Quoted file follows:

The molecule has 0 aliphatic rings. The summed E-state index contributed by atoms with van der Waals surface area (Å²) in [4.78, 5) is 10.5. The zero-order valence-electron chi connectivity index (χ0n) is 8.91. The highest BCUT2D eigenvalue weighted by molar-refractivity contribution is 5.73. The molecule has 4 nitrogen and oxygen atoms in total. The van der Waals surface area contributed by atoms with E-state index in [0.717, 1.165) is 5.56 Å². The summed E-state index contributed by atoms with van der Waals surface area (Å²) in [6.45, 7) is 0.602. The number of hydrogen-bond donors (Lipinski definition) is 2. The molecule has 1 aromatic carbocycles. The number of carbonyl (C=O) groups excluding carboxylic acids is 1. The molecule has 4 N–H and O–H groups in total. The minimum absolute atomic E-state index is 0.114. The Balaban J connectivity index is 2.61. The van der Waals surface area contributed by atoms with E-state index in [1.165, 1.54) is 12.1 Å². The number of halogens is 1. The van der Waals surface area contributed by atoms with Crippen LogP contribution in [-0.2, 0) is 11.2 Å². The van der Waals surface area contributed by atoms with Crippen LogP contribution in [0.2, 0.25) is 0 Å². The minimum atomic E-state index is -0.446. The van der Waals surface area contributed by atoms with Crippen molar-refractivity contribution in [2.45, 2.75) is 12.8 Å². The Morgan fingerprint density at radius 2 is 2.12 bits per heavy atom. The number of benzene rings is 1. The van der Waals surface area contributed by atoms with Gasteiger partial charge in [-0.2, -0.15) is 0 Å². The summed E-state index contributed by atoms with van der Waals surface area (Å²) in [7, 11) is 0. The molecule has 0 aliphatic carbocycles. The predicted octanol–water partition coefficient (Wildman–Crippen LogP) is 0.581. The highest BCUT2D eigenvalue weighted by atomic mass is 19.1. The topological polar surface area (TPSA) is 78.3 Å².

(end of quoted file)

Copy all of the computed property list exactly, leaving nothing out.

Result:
The molecule has 0 aliphatic rings. The summed E-state index contributed by atoms with van der Waals surface area (Å²) in [4.78, 5) is 10.5. The zero-order valence-electron chi connectivity index (χ0n) is 8.91. The highest BCUT2D eigenvalue weighted by molar-refractivity contribution is 5.73. The molecule has 4 nitrogen and oxygen atoms in total. The van der Waals surface area contributed by atoms with E-state index in [0.717, 1.165) is 5.56 Å². The summed E-state index contributed by atoms with van der Waals surface area (Å²) in [6.45, 7) is 0.602. The number of hydrogen-bond donors (Lipinski definition) is 2. The molecule has 1 aromatic carbocycles. The number of carbonyl (C=O) groups excluding carboxylic acids is 1. The molecule has 4 N–H and O–H groups in total. The minimum absolute atomic E-state index is 0.114. The Balaban J connectivity index is 2.61. The van der Waals surface area contributed by atoms with E-state index in [1.165, 1.54) is 12.1 Å². The number of halogens is 1. The van der Waals surface area contributed by atoms with Crippen LogP contribution in [-0.2, 0) is 11.2 Å². The van der Waals surface area contributed by atoms with Crippen LogP contribution in [0.2, 0.25) is 0 Å². The minimum atomic E-state index is -0.446. The van der Waals surface area contributed by atoms with Crippen molar-refractivity contribution in [2.45, 2.75) is 12.8 Å². The Morgan fingerprint density at radius 2 is 2.12 bits per heavy atom. The number of benzene rings is 1. The van der Waals surface area contributed by atoms with Gasteiger partial charge in [-0.2, -0.15) is 0 Å². The summed E-state index contributed by atoms with van der Waals surface area (Å²) in [7, 11) is 0. The molecule has 0 aliphatic carbocycles. The predicted octanol–water partition coefficient (Wildman–Crippen LogP) is 0.581. The highest BCUT2D eigenvalue weighted by atomic mass is 19.1. The topological polar surface area (TPSA) is 78.3 Å².